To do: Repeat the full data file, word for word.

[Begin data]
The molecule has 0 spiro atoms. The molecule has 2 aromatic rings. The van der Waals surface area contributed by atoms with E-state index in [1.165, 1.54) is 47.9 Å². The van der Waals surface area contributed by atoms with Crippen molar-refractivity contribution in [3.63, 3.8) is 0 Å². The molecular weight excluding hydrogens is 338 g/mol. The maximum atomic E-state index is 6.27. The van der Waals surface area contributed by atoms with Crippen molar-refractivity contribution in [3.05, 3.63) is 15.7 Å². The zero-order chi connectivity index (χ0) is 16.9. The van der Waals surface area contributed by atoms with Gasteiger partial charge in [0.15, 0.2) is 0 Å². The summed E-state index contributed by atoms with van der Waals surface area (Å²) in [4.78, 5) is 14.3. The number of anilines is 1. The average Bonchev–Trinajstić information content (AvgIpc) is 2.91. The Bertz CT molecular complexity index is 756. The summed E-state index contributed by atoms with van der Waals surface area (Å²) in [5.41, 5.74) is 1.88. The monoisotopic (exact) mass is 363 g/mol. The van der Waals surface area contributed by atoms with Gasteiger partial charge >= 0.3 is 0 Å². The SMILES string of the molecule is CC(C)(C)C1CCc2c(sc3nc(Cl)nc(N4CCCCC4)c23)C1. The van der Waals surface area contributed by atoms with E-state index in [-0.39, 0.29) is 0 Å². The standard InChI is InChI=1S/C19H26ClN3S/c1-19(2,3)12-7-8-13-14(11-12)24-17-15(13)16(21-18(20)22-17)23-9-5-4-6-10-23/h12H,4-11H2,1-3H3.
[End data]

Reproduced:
The molecule has 0 spiro atoms. The molecule has 2 aromatic rings. The van der Waals surface area contributed by atoms with E-state index in [1.165, 1.54) is 47.9 Å². The van der Waals surface area contributed by atoms with Crippen molar-refractivity contribution in [3.63, 3.8) is 0 Å². The molecular weight excluding hydrogens is 338 g/mol. The maximum atomic E-state index is 6.27. The van der Waals surface area contributed by atoms with Crippen molar-refractivity contribution in [3.05, 3.63) is 15.7 Å². The zero-order chi connectivity index (χ0) is 16.9. The van der Waals surface area contributed by atoms with Gasteiger partial charge in [0.15, 0.2) is 0 Å². The summed E-state index contributed by atoms with van der Waals surface area (Å²) in [4.78, 5) is 14.3. The number of anilines is 1. The average Bonchev–Trinajstić information content (AvgIpc) is 2.91. The Bertz CT molecular complexity index is 756. The summed E-state index contributed by atoms with van der Waals surface area (Å²) in [5.41, 5.74) is 1.88. The monoisotopic (exact) mass is 363 g/mol. The van der Waals surface area contributed by atoms with Gasteiger partial charge >= 0.3 is 0 Å². The SMILES string of the molecule is CC(C)(C)C1CCc2c(sc3nc(Cl)nc(N4CCCCC4)c23)C1. The van der Waals surface area contributed by atoms with E-state index in [-0.39, 0.29) is 0 Å². The standard InChI is InChI=1S/C19H26ClN3S/c1-19(2,3)12-7-8-13-14(11-12)24-17-15(13)16(21-18(20)22-17)23-9-5-4-6-10-23/h12H,4-11H2,1-3H3.